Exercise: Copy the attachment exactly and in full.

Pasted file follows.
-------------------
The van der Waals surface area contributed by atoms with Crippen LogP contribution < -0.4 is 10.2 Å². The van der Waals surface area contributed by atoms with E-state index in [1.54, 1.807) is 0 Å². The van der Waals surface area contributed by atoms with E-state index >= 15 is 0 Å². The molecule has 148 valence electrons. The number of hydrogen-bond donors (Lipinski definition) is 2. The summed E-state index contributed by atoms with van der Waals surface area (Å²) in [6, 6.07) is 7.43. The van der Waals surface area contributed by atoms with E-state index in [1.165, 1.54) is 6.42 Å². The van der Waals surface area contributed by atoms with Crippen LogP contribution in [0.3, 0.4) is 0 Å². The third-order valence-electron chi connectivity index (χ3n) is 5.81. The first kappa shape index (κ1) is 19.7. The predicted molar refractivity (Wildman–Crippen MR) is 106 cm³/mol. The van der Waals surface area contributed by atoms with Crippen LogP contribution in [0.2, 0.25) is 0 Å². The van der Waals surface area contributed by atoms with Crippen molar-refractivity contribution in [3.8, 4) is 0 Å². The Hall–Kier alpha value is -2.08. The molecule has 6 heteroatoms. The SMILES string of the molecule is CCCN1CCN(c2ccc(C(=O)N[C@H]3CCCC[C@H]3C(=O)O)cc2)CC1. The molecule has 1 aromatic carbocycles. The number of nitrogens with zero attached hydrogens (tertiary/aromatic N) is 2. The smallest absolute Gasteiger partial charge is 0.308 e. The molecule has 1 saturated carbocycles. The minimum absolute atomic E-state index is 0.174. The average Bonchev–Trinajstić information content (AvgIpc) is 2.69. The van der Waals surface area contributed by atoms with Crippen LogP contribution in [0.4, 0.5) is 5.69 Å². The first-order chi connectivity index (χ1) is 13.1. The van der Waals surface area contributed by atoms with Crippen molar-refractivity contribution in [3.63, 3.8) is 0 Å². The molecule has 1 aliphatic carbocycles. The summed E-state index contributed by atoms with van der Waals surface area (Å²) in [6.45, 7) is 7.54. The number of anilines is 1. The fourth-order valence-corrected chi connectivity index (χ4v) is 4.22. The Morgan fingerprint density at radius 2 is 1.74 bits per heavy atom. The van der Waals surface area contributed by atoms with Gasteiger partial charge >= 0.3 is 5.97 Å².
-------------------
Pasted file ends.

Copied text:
The van der Waals surface area contributed by atoms with Crippen LogP contribution < -0.4 is 10.2 Å². The van der Waals surface area contributed by atoms with E-state index in [1.54, 1.807) is 0 Å². The van der Waals surface area contributed by atoms with E-state index >= 15 is 0 Å². The molecule has 148 valence electrons. The number of hydrogen-bond donors (Lipinski definition) is 2. The summed E-state index contributed by atoms with van der Waals surface area (Å²) in [6, 6.07) is 7.43. The van der Waals surface area contributed by atoms with E-state index in [1.165, 1.54) is 6.42 Å². The van der Waals surface area contributed by atoms with Crippen LogP contribution in [0.3, 0.4) is 0 Å². The third-order valence-electron chi connectivity index (χ3n) is 5.81. The first kappa shape index (κ1) is 19.7. The predicted molar refractivity (Wildman–Crippen MR) is 106 cm³/mol. The van der Waals surface area contributed by atoms with Crippen LogP contribution in [0.2, 0.25) is 0 Å². The van der Waals surface area contributed by atoms with Crippen molar-refractivity contribution in [3.8, 4) is 0 Å². The Hall–Kier alpha value is -2.08. The molecule has 6 heteroatoms. The SMILES string of the molecule is CCCN1CCN(c2ccc(C(=O)N[C@H]3CCCC[C@H]3C(=O)O)cc2)CC1. The molecule has 1 aromatic carbocycles. The number of nitrogens with zero attached hydrogens (tertiary/aromatic N) is 2. The smallest absolute Gasteiger partial charge is 0.308 e. The molecule has 1 saturated carbocycles. The minimum absolute atomic E-state index is 0.174. The average Bonchev–Trinajstić information content (AvgIpc) is 2.69. The van der Waals surface area contributed by atoms with Crippen LogP contribution in [0.4, 0.5) is 5.69 Å². The first-order chi connectivity index (χ1) is 13.1. The van der Waals surface area contributed by atoms with Crippen molar-refractivity contribution in [3.63, 3.8) is 0 Å². The molecule has 1 aliphatic carbocycles. The summed E-state index contributed by atoms with van der Waals surface area (Å²) in [6.45, 7) is 7.54. The number of anilines is 1. The fourth-order valence-corrected chi connectivity index (χ4v) is 4.22. The Morgan fingerprint density at radius 2 is 1.74 bits per heavy atom. The van der Waals surface area contributed by atoms with Gasteiger partial charge >= 0.3 is 5.97 Å².